Providing training was a key theme for many of the speakers. Bethany Nash of Safer Business Network introduced Wave training. This staff-based training provides intervention guidance on difficult situations and more than 10,000 people have already been trained. They are offering free events, face-to-face and online training, and are also looking to make this available as an e-learning package.
Anthea Sully, White Ribbon UK, also emphasised the importance of training. They are working with the Suzy Lamplugh Trust on bystander training – gentle ways to effect change. White Ribbon also transforms workplaces with briefings and training, providing: “powerful awareness raising and encouragement to unite to end violence”.
Safe Havens is a scheme that aims to make the most of the many buildings around our cities. Paul Dickenson said: “We wanted to use the already existing infrastructure, with the existing 24/7 workforce, to provide a short-term refuge for someone to keep safe.” Working with Croma Security Solutions, they are developing the Safe Haven app.
Operation Reframe, City of London Police
Inspector Caroline Hay and Chief Inspector Sarah Dobinson provided an insight into Operation Reframe, a high-visibility partnership in the City of London with the aim of making the City safer. This includes a welfare tent at Liverpool Street station staffed by the Samaritans with partners St Johns Ambulance and the SIA. They are constantly evolving their measures, including tackling drink spiking, bystander and Ask Angela training.
David Ward CSyP from the City Security Council (CSC) described how they can offer part of the solution: “The CSC reach is impressive so we can educate security officers about VAWG. We can help identify safe havens – make these places identifiable, properly equipped, and train staff.”
Chris Smith CSyP from the Security Institute explained how this membership organisation for those working in security can help influence and work in partnership. They host seminars and webinars bringing together senior influencers, police and security organisations.
What can I do?
Each speaker highlighted what individuals and organisations can do to support efforts to tackle VAWG and DA:
Download the BTP Railway Guardian App
DCS Furnell from the BTP encourages everyone to download their Railway Guardian App (available for iPhones and Android). This enables you to report crimes and concerns and be an active bystander.
Text 61016 to report a crime on the rail network
DCS Furnell also reminded everyone that you can text 61016 to report any crime on the railway network. Use this number if concerned about your or someone else’s safety.
Make the White Ribbon promise
Anthea Sully, White Ribbon UK, asks everyone to make the White Ribbon promise:
I promise never to commit, excuse or remain silent about men’s violence against women.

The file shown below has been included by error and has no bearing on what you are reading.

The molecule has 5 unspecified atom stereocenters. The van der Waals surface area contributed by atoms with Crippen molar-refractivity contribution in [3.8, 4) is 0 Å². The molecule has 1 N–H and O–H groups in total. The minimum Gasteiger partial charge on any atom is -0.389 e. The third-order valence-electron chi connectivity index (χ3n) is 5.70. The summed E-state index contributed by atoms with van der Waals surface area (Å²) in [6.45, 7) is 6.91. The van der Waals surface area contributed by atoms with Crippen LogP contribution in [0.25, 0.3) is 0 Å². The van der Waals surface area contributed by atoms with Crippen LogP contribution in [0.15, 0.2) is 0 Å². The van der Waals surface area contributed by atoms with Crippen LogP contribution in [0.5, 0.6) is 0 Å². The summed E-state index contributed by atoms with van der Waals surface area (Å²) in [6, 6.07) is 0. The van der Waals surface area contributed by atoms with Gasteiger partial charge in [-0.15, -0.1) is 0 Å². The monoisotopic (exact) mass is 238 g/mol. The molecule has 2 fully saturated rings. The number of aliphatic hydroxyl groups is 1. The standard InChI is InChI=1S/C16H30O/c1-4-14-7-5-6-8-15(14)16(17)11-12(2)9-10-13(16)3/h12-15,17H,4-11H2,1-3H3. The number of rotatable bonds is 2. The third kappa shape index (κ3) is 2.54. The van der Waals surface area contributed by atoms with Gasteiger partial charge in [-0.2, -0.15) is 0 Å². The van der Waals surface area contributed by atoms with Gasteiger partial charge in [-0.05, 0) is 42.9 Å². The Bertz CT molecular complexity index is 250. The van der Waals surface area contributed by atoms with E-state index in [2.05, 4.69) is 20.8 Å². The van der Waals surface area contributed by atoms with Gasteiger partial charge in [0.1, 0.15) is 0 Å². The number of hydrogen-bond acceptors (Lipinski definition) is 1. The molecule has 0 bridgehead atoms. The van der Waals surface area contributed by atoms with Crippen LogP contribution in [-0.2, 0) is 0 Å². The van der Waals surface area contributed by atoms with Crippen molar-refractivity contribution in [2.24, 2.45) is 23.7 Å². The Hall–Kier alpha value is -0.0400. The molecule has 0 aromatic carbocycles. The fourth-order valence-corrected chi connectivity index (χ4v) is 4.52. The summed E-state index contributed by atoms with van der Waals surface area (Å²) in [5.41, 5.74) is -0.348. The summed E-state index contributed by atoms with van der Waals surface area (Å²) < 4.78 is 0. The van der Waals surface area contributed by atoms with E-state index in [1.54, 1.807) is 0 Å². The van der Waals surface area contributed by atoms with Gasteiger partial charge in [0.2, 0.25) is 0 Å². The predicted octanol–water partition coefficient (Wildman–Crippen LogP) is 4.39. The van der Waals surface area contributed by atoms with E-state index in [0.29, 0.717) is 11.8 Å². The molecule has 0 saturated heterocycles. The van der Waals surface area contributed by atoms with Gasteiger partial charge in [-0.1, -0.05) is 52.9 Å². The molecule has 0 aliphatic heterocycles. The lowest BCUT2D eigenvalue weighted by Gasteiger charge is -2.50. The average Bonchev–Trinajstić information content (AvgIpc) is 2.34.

Join the Employers’ Initiative on Domestic Abuse – EIDA
Susan Bright, CEO of EIDA, explained how EIDA brings together experience and expertise so all business can support their staff. EIDA provides tools and resources, including a template domestic abuse policy, helps businesses to share best practice and works with government and other partners to ensure employers are equipped to support people enduring or recovering from domestic abuse and to address the negative behaviours of perpetrators. You can join for free here: EIDA.org.UK
Sign up to the Mayor of London’s Women’s Night Safety Charter
Sarah Walker from Safer Business Network explained that any organisation that operates at night can nominate a champion to share guidance with staff and customers; spread the word via social media and newsletters; provide ways of getting help and advice; give training. Sign up to the charter here: London.gov.uk/womensnightsafety
Attend Wave training events
Safer Business Network is putting on a host of free WAVE (welfare and vulnerability engagement) training sessions which cover Ask for Angela. Open to hospitality staff, front-line workers, volunteers, security staff etc. These are live on Eventbrite and are offered on a first come, first serve basis – you can find out more here: www.saferbusiness.org.uk/training-briefings-wave
Working Together in Partnership to Make a Difference
Valeria Cadena, Community Safer Manager from the City of London Corporation concluded with how positive it was to hear from so many people – working together in partnership. She said: “We can support each other with our complementary strength skills and expertise.”
Lucy D’Orsi said: “UK companies can make a difference – can effect real change. We have seen the impact on Counter Terrorism: the level of collaboration was exceptional. Our community can create a hostile environment for CT, so we can do this for VAWG.”
Don Randall thanked all the speakers, attendees and sponsors Unitrust, QCIC and City of London Corporation for hosting the event. All speakers will make up the core committee of the team that will take the results of this useful and valuable meeting forward.
Editor, City Security magazine